IceCube at the World Science Festival

With summer on its way, many of us venture outside to search the night sky for stars, constellations, and planets. But IceCube, frozen in the ice at the South Pole, is always exploring the universe.

On Sunday, June 5, IceCube will be part of the “take over” of Washington Square Park for Street Science, a free World Science Festival event. Dozens of research groups are offering hands-on activities, demonstrations, and exhibits to engage curious visitors of all ages.

Francis Halzen, principal investigator of IceCube, is seen in front of the LED model during the 2015 Wisconsin Science Festival in Madison, WI. Credit: Megan Madsen, WIPAC

Scientists from IceCube collaboration institutions will host an interactive booth focusing on exploring the universe from the South Pole. Participants will discover why neutrinos – tiny, invisible particles – are used to explore some of the most exciting phenomena in the universe, learn how IceCube “sees” these elusive particles, and use a bean bag toss to try their luck at triggering atmospheric and astrophysical neutrinos in the IceCube LED scale model.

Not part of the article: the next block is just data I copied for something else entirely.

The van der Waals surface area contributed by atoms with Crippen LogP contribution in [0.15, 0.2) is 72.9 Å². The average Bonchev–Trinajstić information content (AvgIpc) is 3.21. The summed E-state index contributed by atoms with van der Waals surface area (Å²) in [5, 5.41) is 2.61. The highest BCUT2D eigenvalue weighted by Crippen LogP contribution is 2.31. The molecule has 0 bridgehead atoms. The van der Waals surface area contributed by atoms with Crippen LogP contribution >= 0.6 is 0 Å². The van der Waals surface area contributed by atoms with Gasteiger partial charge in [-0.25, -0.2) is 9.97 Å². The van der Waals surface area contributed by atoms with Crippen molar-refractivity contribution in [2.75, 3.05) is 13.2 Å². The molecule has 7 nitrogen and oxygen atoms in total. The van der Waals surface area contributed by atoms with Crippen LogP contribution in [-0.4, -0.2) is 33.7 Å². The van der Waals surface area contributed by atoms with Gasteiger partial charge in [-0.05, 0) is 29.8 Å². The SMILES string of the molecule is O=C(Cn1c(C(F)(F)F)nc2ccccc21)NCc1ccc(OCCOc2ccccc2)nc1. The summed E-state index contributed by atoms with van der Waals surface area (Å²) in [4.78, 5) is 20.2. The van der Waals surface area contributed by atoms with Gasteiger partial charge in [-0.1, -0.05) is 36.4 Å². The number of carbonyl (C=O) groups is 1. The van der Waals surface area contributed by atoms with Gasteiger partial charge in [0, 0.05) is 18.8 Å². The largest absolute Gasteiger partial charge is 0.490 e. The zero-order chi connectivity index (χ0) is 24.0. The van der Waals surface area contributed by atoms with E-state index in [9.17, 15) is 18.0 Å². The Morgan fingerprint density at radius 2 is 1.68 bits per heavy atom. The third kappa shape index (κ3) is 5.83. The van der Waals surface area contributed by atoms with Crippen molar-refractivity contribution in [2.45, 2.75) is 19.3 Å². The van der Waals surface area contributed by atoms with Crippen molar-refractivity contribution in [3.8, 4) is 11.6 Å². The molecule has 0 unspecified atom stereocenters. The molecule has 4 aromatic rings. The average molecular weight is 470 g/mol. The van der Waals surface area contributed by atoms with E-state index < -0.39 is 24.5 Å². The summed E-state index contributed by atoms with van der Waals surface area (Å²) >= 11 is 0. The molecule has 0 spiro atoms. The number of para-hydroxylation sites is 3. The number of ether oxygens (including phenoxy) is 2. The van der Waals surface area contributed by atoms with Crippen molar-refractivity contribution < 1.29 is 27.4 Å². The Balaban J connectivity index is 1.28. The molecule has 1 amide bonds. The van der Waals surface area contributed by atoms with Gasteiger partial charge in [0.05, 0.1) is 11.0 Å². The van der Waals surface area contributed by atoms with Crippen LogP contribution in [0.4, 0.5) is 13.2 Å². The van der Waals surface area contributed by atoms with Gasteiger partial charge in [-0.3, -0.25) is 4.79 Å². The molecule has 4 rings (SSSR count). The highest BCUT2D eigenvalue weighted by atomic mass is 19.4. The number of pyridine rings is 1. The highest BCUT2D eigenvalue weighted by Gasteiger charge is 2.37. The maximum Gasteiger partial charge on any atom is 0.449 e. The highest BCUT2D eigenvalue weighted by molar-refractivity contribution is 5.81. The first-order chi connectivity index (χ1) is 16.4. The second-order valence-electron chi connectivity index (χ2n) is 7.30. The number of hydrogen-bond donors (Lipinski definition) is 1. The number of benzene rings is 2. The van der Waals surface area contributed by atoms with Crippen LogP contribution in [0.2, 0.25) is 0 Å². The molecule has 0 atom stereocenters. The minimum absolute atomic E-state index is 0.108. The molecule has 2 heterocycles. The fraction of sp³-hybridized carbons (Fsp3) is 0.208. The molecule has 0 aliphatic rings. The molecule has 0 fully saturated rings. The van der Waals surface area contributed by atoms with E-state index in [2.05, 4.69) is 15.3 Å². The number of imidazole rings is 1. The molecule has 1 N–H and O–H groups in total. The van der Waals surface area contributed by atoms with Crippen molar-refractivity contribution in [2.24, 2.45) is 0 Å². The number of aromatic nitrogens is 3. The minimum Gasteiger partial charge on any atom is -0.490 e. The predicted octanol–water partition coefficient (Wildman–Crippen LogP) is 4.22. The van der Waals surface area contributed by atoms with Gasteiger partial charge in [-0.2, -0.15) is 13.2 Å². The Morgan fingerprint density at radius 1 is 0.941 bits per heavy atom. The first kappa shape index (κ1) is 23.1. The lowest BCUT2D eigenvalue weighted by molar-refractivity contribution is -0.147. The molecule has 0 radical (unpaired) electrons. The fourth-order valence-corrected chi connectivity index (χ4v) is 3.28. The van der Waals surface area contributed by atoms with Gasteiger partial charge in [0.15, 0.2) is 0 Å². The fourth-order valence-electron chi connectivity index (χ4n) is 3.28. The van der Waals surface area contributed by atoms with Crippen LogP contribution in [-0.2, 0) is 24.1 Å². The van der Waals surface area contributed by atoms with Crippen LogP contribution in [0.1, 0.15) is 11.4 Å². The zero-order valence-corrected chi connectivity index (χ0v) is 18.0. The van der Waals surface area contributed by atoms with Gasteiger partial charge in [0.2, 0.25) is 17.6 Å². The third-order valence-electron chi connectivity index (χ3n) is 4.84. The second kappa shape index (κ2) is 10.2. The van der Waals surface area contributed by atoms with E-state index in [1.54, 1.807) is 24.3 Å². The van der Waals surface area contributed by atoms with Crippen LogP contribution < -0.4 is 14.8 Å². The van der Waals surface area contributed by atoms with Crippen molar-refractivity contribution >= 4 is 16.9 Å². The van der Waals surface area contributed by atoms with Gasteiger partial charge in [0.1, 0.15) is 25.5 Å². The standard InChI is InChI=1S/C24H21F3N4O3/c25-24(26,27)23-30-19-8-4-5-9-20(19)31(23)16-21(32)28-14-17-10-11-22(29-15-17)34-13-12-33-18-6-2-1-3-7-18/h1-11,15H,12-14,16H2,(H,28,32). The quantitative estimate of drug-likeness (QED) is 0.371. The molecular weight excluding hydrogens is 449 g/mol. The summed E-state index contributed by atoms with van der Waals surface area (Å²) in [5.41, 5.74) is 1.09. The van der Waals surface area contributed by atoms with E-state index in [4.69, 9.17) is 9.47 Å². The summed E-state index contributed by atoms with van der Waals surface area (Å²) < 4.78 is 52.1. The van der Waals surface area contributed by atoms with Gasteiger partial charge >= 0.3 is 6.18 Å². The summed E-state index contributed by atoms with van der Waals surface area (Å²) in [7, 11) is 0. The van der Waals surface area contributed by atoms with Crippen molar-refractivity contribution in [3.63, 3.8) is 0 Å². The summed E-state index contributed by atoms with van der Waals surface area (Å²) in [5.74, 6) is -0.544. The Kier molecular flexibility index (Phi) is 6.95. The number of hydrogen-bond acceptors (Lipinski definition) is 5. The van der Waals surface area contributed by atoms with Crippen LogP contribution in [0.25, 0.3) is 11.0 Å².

“We are looking forward to describing how IceCube contributes to the continual quest of science to explore the universe in new ways,” says Jim Madsen, IceCube associate director for education and outreach.

Visitors can also try their hand at ice drilling with hot water, an experience that mimics the construction of IceCube at the South Pole, wear extreme cold weather gear issued for working in one of the world’s harshest environments, and chat with South Pole veterans.

It took seven years and the efforts of an international collaboration to design, test, and build the IceCube Neutrino Observatory. The worldwide collaboration, stretching across the globe and into the heart of Antarctica, is dedicated to sharing the excitement of this cool project with learners of all ages.